Struggling with Data Management ?

Re-print of a magazine article from August 2010

Those responsible for data management in your organisation are probably struggling. If you can find an individual or group responsible for everything then they have a lot on their plate.  Even if they have managed to write policies and procedures they probably don’t have the time or the space to implement and enforce them. So whilst many organisations recognise information as a key asset they are also often unwilling or unable to put the management of data into practice.

Data Management International (DAMA) defines ten Data Management topics in its Book of Knowledge which are: Data Governance; Data Architecture, Analysis & Design; Database Management; Data Security Management; Data Quality Management; Reference & Master Data Management; Data Warehousing & Business Intelligence; Document, Record & Content Management; Metadata Management and Contact Data Management. Ten areas is a lot of ground to cover however, so companies will often understandably start by introducing a number of dedicated initiatives to address specific parts of the problem. Despite this being a positive step, it will often fail as it doesn’t take a holistic view in improving the overall management of data.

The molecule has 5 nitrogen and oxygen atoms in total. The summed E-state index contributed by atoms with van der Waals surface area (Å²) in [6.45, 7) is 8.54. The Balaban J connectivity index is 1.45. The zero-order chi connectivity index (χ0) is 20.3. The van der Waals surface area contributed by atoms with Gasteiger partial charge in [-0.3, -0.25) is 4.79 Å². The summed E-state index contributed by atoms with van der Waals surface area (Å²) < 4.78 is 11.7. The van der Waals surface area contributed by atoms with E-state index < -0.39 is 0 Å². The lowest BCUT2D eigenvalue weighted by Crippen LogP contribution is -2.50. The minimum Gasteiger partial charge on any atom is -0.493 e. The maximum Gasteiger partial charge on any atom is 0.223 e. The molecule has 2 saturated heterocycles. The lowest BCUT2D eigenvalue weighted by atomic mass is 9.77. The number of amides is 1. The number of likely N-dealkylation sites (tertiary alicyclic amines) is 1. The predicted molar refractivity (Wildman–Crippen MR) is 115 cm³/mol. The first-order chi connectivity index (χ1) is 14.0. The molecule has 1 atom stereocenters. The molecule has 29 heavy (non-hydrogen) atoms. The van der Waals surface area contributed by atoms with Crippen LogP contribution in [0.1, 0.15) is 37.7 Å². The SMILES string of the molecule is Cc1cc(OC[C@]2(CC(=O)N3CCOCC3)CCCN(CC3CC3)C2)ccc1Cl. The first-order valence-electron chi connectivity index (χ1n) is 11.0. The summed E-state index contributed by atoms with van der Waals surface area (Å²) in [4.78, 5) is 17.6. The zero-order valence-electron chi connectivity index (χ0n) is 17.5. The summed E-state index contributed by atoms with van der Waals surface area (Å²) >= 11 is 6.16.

One such holistic initiative that can work is the creation of a ‘Literal Staging Area’ or LSA platform. This platform is a literal copy of the business systems created by 1:1 mappings and it is refreshed on a daily basis either by whole dumps or by changing data capture processes. A LSA differs from the concept of an Operational Data Store (or ODS) only in the fact that no compromise is made in the 1:1 nature of the copy that is such an important factor in its maintainability. However, it can also create a further problem in that companies struggle to appreciate how, by adding yet another platform, will help with data management?